We are so excited to be here operating in an environment we haven’t operated in before, said Renwick. The synergistic effect of our training with the Slovaks has been exponential. Anytime two separate countries' forces come together, you need to look at how to operate together to be more effective on the battlefield. This deployment has taken some great strides in identifying where we are doing really well and what we could improve on.

“We had our challenges but I think we overcame them, really through the help of our Slovak partners,” said Lt. Col. Eduardo Castaneda, 163rd Fighter Squadron Commander. “They did a fantastic job welcoming us and setting up multiple logistical things here in Slovakia.”

The United States armed forces maintain a global presence through the combined contributions of our active duty, Air National Guard and Reserve partners. Deployments such as Exercise Slovak Warthog provide strategic access to Europe allowing the continuation of our NATO commitment to respond to threats against our allies and partners. 

“We fall under Operation Atlantic Resolve, which is a subset of the European reassurance initiative,” said Noel. “It shows commitment to our NATO allies to come over here and train beside them jointly, showing we can operate together in a common environment. That way if we ever have to come together and fight in a war on the battlefield we are prepared to do so.”

Strategically, NATO exercises such as this deter aggression from a resurgent Russia, said Noel. We are here to show them our commitment to NATO allies, and our resolve to protect the European continent and fight along side them if necessary.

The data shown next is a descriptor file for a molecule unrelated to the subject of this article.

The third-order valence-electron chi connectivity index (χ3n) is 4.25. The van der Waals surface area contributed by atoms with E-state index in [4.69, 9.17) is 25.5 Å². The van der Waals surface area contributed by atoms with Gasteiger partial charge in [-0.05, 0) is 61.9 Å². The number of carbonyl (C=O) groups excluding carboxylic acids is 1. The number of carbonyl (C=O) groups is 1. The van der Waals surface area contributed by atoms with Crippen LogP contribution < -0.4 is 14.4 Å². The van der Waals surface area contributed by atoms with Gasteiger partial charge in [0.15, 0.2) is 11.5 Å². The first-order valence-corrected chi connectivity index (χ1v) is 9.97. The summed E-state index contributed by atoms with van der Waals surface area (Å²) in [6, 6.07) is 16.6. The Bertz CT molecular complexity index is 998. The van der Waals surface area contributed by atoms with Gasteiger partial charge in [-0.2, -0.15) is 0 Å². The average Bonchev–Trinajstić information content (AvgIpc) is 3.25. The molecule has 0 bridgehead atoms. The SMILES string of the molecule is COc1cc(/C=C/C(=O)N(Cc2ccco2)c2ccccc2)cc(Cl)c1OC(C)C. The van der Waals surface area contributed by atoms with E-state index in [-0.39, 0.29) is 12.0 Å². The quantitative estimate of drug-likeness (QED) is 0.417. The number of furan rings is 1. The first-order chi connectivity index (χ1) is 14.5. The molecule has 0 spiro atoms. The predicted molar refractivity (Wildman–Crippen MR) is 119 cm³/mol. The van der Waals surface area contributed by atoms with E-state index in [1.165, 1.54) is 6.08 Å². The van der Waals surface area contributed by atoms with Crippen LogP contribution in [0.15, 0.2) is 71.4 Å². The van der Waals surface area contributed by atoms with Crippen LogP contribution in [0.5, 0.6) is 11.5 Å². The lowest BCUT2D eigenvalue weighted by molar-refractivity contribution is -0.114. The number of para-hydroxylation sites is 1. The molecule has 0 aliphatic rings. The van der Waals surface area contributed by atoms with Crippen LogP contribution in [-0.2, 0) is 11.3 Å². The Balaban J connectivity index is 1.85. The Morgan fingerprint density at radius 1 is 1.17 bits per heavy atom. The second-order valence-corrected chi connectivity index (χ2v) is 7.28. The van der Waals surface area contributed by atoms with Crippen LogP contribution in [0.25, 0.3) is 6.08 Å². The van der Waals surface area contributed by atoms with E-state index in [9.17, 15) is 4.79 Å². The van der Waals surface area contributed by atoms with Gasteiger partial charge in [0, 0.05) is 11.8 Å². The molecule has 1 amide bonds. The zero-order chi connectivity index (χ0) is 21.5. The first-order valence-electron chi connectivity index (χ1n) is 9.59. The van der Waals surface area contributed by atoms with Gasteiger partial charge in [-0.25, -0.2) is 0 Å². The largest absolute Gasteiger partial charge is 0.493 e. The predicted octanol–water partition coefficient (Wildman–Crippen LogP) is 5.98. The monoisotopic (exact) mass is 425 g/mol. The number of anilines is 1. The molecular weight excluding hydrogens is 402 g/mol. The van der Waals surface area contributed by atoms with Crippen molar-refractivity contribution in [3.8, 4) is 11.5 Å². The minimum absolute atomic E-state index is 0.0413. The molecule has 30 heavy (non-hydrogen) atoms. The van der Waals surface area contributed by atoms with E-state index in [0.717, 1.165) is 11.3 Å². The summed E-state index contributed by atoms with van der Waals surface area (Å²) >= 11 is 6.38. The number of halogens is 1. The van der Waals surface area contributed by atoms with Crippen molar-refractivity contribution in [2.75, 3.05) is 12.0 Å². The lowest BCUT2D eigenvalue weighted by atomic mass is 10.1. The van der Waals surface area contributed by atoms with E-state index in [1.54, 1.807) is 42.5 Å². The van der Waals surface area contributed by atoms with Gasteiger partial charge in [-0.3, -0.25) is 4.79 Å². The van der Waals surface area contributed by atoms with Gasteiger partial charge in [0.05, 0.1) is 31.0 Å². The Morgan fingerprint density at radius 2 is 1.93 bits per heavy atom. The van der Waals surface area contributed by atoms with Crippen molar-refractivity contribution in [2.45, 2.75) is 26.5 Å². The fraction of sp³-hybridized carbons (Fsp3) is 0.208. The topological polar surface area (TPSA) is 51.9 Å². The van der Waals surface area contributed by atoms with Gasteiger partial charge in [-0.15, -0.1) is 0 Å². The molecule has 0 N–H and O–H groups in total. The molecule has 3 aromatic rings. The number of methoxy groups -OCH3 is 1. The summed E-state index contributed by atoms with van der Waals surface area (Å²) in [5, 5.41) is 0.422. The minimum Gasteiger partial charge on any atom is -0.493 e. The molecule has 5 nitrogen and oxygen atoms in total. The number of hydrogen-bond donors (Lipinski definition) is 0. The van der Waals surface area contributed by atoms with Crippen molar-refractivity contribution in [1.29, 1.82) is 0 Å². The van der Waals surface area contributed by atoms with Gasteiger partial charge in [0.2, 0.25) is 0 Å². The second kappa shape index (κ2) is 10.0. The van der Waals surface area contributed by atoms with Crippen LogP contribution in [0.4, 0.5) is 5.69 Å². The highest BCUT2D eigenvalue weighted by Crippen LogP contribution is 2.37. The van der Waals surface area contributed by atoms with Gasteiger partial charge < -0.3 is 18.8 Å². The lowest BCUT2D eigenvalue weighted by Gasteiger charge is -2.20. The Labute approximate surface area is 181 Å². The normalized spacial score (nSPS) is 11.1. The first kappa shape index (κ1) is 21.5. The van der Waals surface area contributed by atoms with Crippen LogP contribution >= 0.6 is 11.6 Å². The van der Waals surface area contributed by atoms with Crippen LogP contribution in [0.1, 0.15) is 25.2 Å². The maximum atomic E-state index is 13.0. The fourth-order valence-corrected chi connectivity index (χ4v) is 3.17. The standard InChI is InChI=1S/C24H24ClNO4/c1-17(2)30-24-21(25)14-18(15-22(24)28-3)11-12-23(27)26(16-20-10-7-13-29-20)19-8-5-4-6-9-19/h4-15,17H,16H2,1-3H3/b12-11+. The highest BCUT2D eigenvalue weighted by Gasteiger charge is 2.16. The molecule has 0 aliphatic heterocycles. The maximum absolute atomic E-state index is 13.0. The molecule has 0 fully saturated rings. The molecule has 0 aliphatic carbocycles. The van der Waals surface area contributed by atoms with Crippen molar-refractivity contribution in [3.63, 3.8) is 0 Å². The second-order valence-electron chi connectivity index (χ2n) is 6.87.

As partner nations with NATO, the United States and the Slovak republic have an interest in European security and stability, said Renwick. We are peaceful in nature, but we also demonstrate our resolve. Operation Atlantic Resolve helps stabilize the entire NATO alliance when the United States works with our NATO partner Slovakia to demonstrate the capability to operate together seamlessly in a joint environment. 

All together, when you look at the joint training exercise we were able to accomplish together, it allowed us to train on a higher level than we had been able to achieve previously, said Noel. Tactically, our objectives were to learn how our Slovak partners fight so we will be able to better integrate and fight along side them if necessary.

Airmen from the 122nd Fighter Wing continually train at home station to be ready to deploy at a moment's notice in times of crisis both domestically and abroad. National Guardsmen routinely train in a variety of disciplines so they can be ready to operate overseas with the same proficiency and excellence as their active-duty counterparts, but at a fraction of the cost. 

I couldn’t be prouder of the Airmen of the 122nd Fighter Wing, and I am humbled to be their commander, said Renwick. These folks are true professionals. As Guardsmen, we do things for pennies on the dollar. The part-time nature of our service, with the full-time commitment that we have as Guardsmen has huge fiscal benefits. All the efforts that they put forward culminated last year in the award of the 122nd Fighter Wing as the recipients of the highly regarded Spaatz trophy, which is for the best flying wing in the Air National Guard. The awarding of the Spaatz trophy is a direct result of efforts of our Airmen. I can’t describe how much the dedication and true professionalism from our Airmen means to our community, state, nation and national security objectives.

“Our job at the 122nd Fighter Wing is to provide decisive combat firepower for combatant commanders worldwide,” said Renwick. “And we do that in fine fashion.”